How well we lived

How well we lived RFA’s Fareast in the late 1960’s

By Peter Maddison

Clearing out some draws prior to moving I came across the enclosed menu card from the Hong Kong Bar and Restaurant near the Sembawang gate of the Singapore Naval Base. Given that the price of anything from the 1960’s seems almost unbelievable these days it still makes interesting reading.

 

During the 60’s the MOD/RFA fed all their officers on 5 shillings and 8 (old) pence per day, ‘5/8d, which is about 28 pence in modern money. For this we got well fed, and if the Catering Officer was worth his mustard it was good grub as well. Not all Catering Officers were brilliant, this was a new post in the 60’s as before that a PO Chief Steward used to do all the catering, and still did on smaller non front line ships (Hebe, Bacchus, Harbour Oilers, Rangers etc)

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Clearing out some draws prior to moving I came across the enclosed menu card from the Hong Kong Bar and Restaurant near the Sembawang gate of the Singapore Naval Base. Given that the price of anything from the 1960’s seems almost unbelievable these days it still makes interesting reading.

 

During the 60’s the MOD/RFA fed all their officers on 5 shillings and 8 (old) pence per day, ‘5/8d, which is about 28 pence in modern money. For this we got well fed, and if the Catering Officer was worth his mustard it was good grub as well. Not all Catering Officers were brilliant, this was a new post in the 60’s as before that a PO Chief Steward used to do all the catering, and still did on smaller non front line ships (Hebe, Bacchus, Harbour Oilers, Rangers etc)

 

The thoughts of a meal ashore was always tempting, a few beers as well and a “fast black” (taxi) back to the ship for a few hours kip before the next watch or 06:00 start for tropical routine for the engineers. The local currency in Singapore was the Singapore Dollar of which there were 8 to the pound for most of the 1960’s. Given that Fourth Engineers were on about 20 to 25 pounds per week (with far east station allowance) and a say a fiver taken off for taxes etc left something like £15 (120 dollars) to squander on booze, food etc. etc. and Magnolia Ice Cream, the icecream van used to appear every day just after the rain in the late afternoon.

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As can be seen, a lot of the food served was for English/Australian/New Zealand tastes with not a hamburger in sight. Number 84, rum omelette was unusual and 141/142 the steam boat (large and small) consisted of an aluminium funnel device with one or two circular troughs running round it into which all sorts of Chinese food was placed. The bottom was filled with newspaper and lit. The resultant eruption of flames was like a replay of the Great fire of London as everything glowed red hot and cooked in seconds.

The main attraction of Sembawang was the wide tree shaded gravel area between the road and the shops/bars stretching about half a mile from the main gate up the hill to Toothy Wong’s the tailor. Toothy Wong used to supply made to measure boiler suites for engineers for about 10 dollars

A monsoon ditch separated the area from the road which supposedly hid crocodiles. Although the bars and shops offered many things, the sizzling wocks under the trees did a fantastic trade in egg banjoes (fried eggs in a long bap), steak banjoes and cheese and eggy hammy topsides.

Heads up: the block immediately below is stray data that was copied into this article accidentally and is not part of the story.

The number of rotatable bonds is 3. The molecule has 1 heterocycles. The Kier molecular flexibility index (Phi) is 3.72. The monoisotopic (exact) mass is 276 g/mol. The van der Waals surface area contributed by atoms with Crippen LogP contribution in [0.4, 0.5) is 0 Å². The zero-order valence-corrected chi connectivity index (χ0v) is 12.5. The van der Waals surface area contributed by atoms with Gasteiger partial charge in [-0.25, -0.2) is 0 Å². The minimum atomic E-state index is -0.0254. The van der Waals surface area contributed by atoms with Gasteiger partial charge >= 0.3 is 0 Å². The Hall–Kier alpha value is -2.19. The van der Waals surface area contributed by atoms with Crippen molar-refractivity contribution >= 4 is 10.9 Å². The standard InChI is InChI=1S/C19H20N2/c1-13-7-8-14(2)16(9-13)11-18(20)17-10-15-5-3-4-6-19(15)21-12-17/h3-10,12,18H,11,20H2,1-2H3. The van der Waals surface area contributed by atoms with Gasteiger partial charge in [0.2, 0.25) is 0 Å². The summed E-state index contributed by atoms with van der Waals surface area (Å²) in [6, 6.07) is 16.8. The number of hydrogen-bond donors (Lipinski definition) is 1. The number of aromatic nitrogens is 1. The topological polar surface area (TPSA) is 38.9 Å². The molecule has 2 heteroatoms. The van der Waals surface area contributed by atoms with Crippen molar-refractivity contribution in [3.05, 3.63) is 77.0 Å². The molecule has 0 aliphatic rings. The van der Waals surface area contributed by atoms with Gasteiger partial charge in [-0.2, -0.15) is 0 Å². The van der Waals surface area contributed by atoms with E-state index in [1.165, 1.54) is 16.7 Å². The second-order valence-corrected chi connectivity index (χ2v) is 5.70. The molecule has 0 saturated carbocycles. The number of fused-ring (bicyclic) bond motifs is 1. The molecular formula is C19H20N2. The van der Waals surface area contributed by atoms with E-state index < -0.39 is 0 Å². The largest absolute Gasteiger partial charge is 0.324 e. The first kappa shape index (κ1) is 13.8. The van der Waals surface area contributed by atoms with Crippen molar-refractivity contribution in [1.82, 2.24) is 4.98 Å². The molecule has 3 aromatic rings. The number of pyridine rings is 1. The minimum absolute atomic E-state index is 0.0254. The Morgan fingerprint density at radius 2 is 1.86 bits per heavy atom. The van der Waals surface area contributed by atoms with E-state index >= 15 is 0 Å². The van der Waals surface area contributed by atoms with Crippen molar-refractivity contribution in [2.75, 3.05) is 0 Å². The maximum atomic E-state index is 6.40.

Lady’s company could be hired in the bars for “sticky greens” which were supposed to be crème de menth but could have been anything for about 5 dollars for 20 minutes or so. Girls of about 12/13 also passed up and down the area selling lighters, trinkets and bits and bobs for less than a dollar from trays.

Trips into Singapore were quite rare and the usual method was by “pick up” taxi which you could share with whoever the driver could pick up on the way and cost about 10 dollars to Singapore.

The Naval base surrounded the Dockyard and within it were several hundred bungalows of various sizes housing the resident officers, stores officers and UK Dockyard Supervisors in quite a good life style. I went to several parties in the bungalows and had a good time.

HMS Terror was Navy Base headquarters and housed the officers club, skittle alley and swimming pool. Days off could be spent very pleasantly  in the pool and skittle alley followed by cheese and hammy eggy topside banjos and a few Tiger Beers.

 

 

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HMS Terror, Singapore, swimming pool

My first recollection of Singapore was arriving early morning on Hebe stationed on the after mooring winch controls as an engineer Cadet and looking at lots of the base staff cutting the grass with  petrol engines strapped to their backs and a flexible drive over the shoulder to sharp hand held cutters. If one stalled, the supervisor would run and restart the engine with a pull cord.

 

The trip up to the navy base and causeway passed RAF Changi (not far from the prison) and several fish traps that caught every fish that swam near them without effort on behalf of the owner.

 

We undertook several journeys in the area to view the sites and the pictures below show, fish traps, Changi Prison and the stores basin, full and empty.

 

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Fish trap on the way up to the Singapore Navy Base

 

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A young (20) me and a 1965 Datsun Bluebird, Changi Prison in the background

 

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Stores basin full, two Australian destroyers, Tidesurge, Tank cleaning vessel and a Fort Boat

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Copyright © 2008 – 2014 Christopher J White and Peter Robinson

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